(This one's for you, Tawna. I don't know why I'm telling this story. Michelle warned me you would be trouble...)
Back in the day (okay, waaay back in the day, but who really needs extraneous modifiers? I'm trying to cut down) I was an actress. As I've mentioned maybe *ahem* a few times. I've compared acting with writing, and explained how one kind of naturally led to the other for me.
The theater I worked at "professionally" (hey, I was paid--not a lot, but it sure supplemented my teacher's salary--so it qualifies) was a venue for old-fashioned melodramas. Handsome heroes, beautiful in-peril ingenues, and mustache-twirling villains. We served beer and popcorn between acts (yes, the actors were the wait staff), and the audience was encouraged to cheer the hero and boo-hiss the villain. Oh, and throw popcorn at all the bad guys with reckless abandon, too. This, in fact, was highly encouraged--we sold more popcorn that way.
It all started when, right after I first began teaching, I saw an old high school drama buddy of mine was directing a new show, and there would be open auditions. My roommate (another high school drama buddy, also a new teacher) and I figured what the hell, might be fun. Teaching at a Catholic high school, especially when you're not Catholic, doesn't provide a ton of laughs; we needed a diversion. Sure, "Shoot-Out at Hole-in-the-Wall" probably wasn't high art of the sort we'd been accustomed to in our college days, but it beat spending all our spare time grading papers.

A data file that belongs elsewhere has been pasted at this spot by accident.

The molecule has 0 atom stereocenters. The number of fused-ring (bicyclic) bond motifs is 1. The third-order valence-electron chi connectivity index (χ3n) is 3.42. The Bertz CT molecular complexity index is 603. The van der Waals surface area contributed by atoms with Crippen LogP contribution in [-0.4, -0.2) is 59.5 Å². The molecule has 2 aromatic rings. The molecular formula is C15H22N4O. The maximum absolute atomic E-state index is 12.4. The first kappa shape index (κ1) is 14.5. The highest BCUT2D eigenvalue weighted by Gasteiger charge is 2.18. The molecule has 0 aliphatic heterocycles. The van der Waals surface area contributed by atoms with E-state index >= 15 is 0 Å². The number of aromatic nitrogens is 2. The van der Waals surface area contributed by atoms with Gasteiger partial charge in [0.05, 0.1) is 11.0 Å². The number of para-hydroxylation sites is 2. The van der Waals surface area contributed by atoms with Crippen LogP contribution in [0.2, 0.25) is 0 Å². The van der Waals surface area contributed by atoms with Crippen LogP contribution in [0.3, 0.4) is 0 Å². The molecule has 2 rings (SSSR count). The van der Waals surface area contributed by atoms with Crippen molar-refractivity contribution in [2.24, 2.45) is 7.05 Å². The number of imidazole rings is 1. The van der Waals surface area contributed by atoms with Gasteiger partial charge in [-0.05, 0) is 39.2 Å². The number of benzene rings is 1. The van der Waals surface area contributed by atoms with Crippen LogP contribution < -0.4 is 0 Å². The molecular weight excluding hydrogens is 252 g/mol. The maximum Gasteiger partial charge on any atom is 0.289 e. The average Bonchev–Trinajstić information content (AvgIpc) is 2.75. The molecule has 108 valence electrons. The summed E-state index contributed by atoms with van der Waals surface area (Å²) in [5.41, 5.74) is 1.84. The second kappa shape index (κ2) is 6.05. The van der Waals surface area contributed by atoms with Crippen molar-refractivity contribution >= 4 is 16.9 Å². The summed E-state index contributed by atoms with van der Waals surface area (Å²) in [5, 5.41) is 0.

We tried out. We got the parts. (Really, blackmail had hardly anything to do with it. I mean, sure, we knew a few things about the director, but it's not like we would've gone to the papers with it. Maybe his mother, but we wouldn't have sunk to calling the tabloids.) Anyway, we were officially Flora (that was me!) and Fauna, Showgirls of the Old West.
Now, what we didn't know at the time we were cast was that we'd have a big musical number. And neither one of us could sing. Not a note. Could not carry a tune in the proverbial bucket. When we expressed our concern to our director/buddy, he said not to worry. It wouldn't be a problem. And he winked. (Smart people would take that as a red flag.)
Worry we did. A lot. We started to suspect he'd only cast us to humiliate us (some people get so testy about a little not-really-blackmail). But it turned out the reason he wasn't worried was because he knew the audience would be a teensy bit distracted during our number after we ripped off our long skirts and started singing "If You Wanna Catch a Fish You Gotta Wiggle Your Bait"--suitably choreographed--while prancing around the stage in fishnet stockings and high-heel boots. The catcalls tended to drown out our less-than-stellar vocal performance. Since we were young--and non-jiggly--enough not to be embarrassed about showing our legs, it all worked out.
(Aside: yes, as a matter of fact, this is how I caught the theater god's attention. He was the technical director at the theater, and seemed to *cough* appreciate my bait. Reeled him in hook, line and sinker, and we've been together ever since.)
So, what, you may be asking yourself, does this have to do with writing?
Well, I'll tell you. Back then I tried my best to catch the attention of the audience via a physical performance. With writing, the feedback may not be as immediate, but it is still all about catching your audience. Same idea, different method. Words are my bait now, not long legs in fishnets (believe me, this is a good thing), but my basic bawdy temperament remains the same. As does my desire to connect with my audience.